We landed in Washington Dulles Airport and everybody stood up and I turned around and it was one of the most famous men in the world. And I was walking up the aisle with him behind me. This is blowing my mind. So I’m a social scientist, and so I had it all wrong. I’m like, Oh, this guy’s probably disappointed in his life. He never did anything right. And we’re going past the cockpit and the pilot looks through me like a pane of glass right at the guy behind me. And he says, “Sir, I want you to know that you’ve been my hero since I was a little boy.” And I turned around and he was beaming!

And I thought to myself, Okay, so which is the real hero? Is it now or is it 20 minutes ago? And it sent me on this vision quest to figure out how all of us can stay off that branch in the tree. Because he was, I mean, look, I know why he was miserable. He was still trying to be the symbol of himself. He was really old and it was not possible. And so a lot of guys that I work with, they’re like ultra, über successful, but they’re prisoners of that success because you can’t keep it going. And when nature says it’s done and you’re not ready, you’re screwed. You might as well escape by yourself and get to a better life on your own, right?

Dr. Shefali: Right. But very few have that awareness because it’s so alluring, you see. Especially for über-successful people. The ego gratification is too much of a trap. It’s too seductive. You have to really watch that ego and watch that adulation and your attachment to it.

Brooks: When you’re working with somebody, what’s the first thing tangibly you tell them to do?

Dr. Shefali: I become their mirror to show them what their own life is reflecting and that they are unhappy. And that’s the first thing I need them to buy into, because if they’re not going to own that they’re not happy, we cannot get anywhere. So until I get that, like I’m an addict, right? That’s why AA is amazing in so many ways. Unless you’re willing to say, “Hello, I’m Stanley. I’m an addict”—if you’re not willing to say that, we cannot go to the next step; you have to leave the meeting. So that’s where I go.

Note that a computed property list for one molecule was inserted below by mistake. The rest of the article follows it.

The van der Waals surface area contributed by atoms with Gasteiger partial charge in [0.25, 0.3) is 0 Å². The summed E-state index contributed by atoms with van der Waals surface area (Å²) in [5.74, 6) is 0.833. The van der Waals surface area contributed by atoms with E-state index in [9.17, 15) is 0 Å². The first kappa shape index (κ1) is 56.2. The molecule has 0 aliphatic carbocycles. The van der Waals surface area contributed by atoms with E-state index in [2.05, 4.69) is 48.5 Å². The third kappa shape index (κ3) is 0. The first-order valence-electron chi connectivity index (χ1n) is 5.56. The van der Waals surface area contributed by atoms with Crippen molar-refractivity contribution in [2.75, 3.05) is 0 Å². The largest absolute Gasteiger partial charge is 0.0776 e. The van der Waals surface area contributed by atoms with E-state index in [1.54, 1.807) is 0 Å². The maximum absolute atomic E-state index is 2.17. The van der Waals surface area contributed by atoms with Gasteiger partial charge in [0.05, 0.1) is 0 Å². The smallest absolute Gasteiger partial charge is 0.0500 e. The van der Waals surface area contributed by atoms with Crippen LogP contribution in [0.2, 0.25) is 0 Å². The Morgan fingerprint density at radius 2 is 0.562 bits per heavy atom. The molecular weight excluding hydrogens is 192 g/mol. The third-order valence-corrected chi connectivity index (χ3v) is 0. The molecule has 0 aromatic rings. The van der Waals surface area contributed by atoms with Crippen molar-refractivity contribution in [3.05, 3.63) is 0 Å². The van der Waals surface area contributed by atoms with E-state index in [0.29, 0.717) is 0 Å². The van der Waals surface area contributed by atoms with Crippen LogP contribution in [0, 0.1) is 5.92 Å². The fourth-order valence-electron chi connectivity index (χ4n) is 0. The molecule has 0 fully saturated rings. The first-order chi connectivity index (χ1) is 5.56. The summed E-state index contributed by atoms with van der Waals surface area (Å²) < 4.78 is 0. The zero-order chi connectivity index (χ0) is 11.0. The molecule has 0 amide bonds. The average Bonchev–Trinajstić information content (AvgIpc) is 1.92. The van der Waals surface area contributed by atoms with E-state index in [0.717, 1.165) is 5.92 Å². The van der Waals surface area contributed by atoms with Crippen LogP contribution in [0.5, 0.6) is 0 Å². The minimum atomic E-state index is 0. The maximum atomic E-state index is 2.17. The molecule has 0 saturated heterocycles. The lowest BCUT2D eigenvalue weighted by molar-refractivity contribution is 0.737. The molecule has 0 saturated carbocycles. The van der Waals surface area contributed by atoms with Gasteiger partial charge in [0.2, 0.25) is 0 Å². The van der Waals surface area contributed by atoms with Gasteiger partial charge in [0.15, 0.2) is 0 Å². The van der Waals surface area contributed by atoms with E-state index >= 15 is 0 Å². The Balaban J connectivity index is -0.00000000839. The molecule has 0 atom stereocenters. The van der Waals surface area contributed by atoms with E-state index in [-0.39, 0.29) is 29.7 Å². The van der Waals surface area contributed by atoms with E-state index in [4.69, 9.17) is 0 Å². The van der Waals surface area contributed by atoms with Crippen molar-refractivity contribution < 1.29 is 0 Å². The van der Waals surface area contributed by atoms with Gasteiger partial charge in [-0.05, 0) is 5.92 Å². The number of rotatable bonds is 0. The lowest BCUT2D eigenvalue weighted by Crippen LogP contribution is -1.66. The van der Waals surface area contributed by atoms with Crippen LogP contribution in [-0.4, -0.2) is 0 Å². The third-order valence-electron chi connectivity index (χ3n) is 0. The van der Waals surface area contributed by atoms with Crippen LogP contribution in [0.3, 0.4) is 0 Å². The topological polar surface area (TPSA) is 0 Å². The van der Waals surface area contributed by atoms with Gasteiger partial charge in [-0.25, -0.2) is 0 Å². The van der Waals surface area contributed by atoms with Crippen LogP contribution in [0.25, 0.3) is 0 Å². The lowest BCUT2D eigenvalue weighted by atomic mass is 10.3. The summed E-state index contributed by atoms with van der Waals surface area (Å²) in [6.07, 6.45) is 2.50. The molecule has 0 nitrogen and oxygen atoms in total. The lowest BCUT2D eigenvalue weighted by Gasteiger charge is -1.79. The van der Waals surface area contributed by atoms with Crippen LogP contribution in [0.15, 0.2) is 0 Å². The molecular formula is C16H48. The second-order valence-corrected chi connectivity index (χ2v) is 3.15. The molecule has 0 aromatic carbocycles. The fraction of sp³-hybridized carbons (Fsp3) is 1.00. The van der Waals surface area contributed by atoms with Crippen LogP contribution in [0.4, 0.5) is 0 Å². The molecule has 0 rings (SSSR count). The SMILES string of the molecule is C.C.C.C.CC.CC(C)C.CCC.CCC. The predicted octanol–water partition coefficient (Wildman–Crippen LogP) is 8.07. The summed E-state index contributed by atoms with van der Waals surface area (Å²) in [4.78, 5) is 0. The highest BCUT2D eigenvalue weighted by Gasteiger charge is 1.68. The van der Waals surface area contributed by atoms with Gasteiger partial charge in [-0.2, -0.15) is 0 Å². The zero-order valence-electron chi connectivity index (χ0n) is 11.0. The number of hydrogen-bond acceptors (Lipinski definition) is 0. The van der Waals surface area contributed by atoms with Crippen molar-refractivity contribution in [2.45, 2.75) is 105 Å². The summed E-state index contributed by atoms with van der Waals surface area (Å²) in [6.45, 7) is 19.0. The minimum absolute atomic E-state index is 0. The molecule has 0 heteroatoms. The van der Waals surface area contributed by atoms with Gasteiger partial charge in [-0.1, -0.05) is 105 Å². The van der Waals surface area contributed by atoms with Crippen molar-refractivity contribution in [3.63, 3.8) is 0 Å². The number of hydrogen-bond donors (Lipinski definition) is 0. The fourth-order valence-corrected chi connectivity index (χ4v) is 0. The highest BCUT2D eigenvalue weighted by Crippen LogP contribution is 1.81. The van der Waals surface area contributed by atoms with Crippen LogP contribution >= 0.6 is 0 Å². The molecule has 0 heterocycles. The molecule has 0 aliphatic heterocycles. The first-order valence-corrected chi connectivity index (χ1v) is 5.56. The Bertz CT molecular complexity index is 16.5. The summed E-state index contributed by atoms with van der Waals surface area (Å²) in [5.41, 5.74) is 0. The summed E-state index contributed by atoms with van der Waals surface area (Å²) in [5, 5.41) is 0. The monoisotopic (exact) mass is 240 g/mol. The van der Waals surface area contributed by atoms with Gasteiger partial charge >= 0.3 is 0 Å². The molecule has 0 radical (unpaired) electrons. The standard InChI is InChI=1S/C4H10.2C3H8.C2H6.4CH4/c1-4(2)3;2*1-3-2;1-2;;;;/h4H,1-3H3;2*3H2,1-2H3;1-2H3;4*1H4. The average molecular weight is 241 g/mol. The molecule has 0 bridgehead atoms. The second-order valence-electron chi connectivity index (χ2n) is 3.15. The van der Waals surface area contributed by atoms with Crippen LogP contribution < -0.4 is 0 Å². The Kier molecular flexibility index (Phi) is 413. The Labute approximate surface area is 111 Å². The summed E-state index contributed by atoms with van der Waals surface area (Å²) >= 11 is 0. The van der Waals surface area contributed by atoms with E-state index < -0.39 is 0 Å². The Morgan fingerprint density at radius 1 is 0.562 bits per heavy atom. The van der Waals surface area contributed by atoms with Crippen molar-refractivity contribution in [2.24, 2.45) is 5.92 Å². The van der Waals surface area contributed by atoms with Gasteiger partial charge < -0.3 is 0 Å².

And of course I’m not, you know, rude like that. But I know that until I get the person to realize and accept and own, you know, their own inner incongruities, their own inner dissatisfaction—well, are you happy that your kid is blaming you and you’re blaming your kid? Is that making you feel good? Until they can say, “No,” I cannot go forward, and I tell them that. So I say, “We still have more work to do for you to arrive at your own ownership of your inauthenticity. We don’t want to own that we’re not okay.”

Brooks: You know, we are taught that if we’re good people, we will feel other people’s pain. So it seems to me that you’ve moved beyond empathy to real compassion. You know, empathy is feeling other people’s pain. And the worst parents that you and I’ve ever met are the most empathetic parents, just like, I’ll feel your pain and don’t do the hard things that make you not your kid’s buddy.

I have three adult kids, and they were not my [fans] a lot. It sounds to me that this is at the root of what you’re talking about here: To stop being empathetic with yourself and start being compassionate, start giving yourself the tough love that you actually need. Is that fair?

Dr. Shefali: Yeah. It’s about acceptance that pain is inevitable, as that saying goes. So pain is the portal for transformation. So I don’t take away people’s pain. I invite it in and then we’re going to sit in it. So I’m doing the opposite of what culture says, which is Oh, pain is bad or She needs to be appeased or empathized with. I mean, empathy is a lovely thing, but it’s not the answer. The answer is, okay, feel it fully, recognize your participation and co-creation in it so that then you can liberate yourself from it. So unless we fully are in it and conscious of it, we’re going to keep running away from it.

Brooks: Sometimes people ask me why I study happiness, why I write about happiness for The Atlantic, and why I do this podcast. What makes me so interested in happiness? And the answer is, well, it is fascinating, and I love sharing these ideas and lifting people up. But the biggest reason is because I want to be happier, just like you. Just like everybody. It doesn’t come super natural to me all the time.